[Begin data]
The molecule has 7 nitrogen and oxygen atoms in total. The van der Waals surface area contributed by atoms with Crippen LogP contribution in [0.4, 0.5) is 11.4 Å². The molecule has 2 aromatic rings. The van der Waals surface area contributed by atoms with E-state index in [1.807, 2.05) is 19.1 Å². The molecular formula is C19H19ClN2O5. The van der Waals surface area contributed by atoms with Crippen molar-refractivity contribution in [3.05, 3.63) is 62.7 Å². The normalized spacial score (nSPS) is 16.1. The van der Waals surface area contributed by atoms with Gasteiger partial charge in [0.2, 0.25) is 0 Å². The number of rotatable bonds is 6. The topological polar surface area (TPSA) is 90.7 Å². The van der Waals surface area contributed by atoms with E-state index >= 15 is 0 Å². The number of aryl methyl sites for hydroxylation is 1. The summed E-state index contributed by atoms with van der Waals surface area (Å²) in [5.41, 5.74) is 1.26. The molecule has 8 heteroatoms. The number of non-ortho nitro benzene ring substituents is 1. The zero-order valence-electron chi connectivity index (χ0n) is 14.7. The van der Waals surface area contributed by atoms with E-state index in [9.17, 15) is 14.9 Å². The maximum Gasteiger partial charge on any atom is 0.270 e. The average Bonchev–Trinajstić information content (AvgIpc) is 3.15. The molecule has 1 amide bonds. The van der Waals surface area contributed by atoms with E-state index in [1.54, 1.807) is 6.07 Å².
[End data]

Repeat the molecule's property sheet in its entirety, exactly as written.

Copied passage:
The molecule has 7 nitrogen and oxygen atoms in total. The van der Waals surface area contributed by atoms with Crippen LogP contribution in [0.4, 0.5) is 11.4 Å². The molecule has 2 aromatic rings. The van der Waals surface area contributed by atoms with E-state index in [1.807, 2.05) is 19.1 Å². The molecular formula is C19H19ClN2O5. The van der Waals surface area contributed by atoms with Crippen molar-refractivity contribution in [3.05, 3.63) is 62.7 Å². The normalized spacial score (nSPS) is 16.1. The van der Waals surface area contributed by atoms with Gasteiger partial charge in [0.2, 0.25) is 0 Å². The number of rotatable bonds is 6. The topological polar surface area (TPSA) is 90.7 Å². The van der Waals surface area contributed by atoms with E-state index >= 15 is 0 Å². The number of aryl methyl sites for hydroxylation is 1. The summed E-state index contributed by atoms with van der Waals surface area (Å²) in [5.41, 5.74) is 1.26. The molecule has 8 heteroatoms. The number of non-ortho nitro benzene ring substituents is 1. The zero-order valence-electron chi connectivity index (χ0n) is 14.7. The van der Waals surface area contributed by atoms with E-state index in [9.17, 15) is 14.9 Å². The maximum Gasteiger partial charge on any atom is 0.270 e. The average Bonchev–Trinajstić information content (AvgIpc) is 3.15. The molecule has 1 amide bonds. The van der Waals surface area contributed by atoms with E-state index in [1.54, 1.807) is 6.07 Å².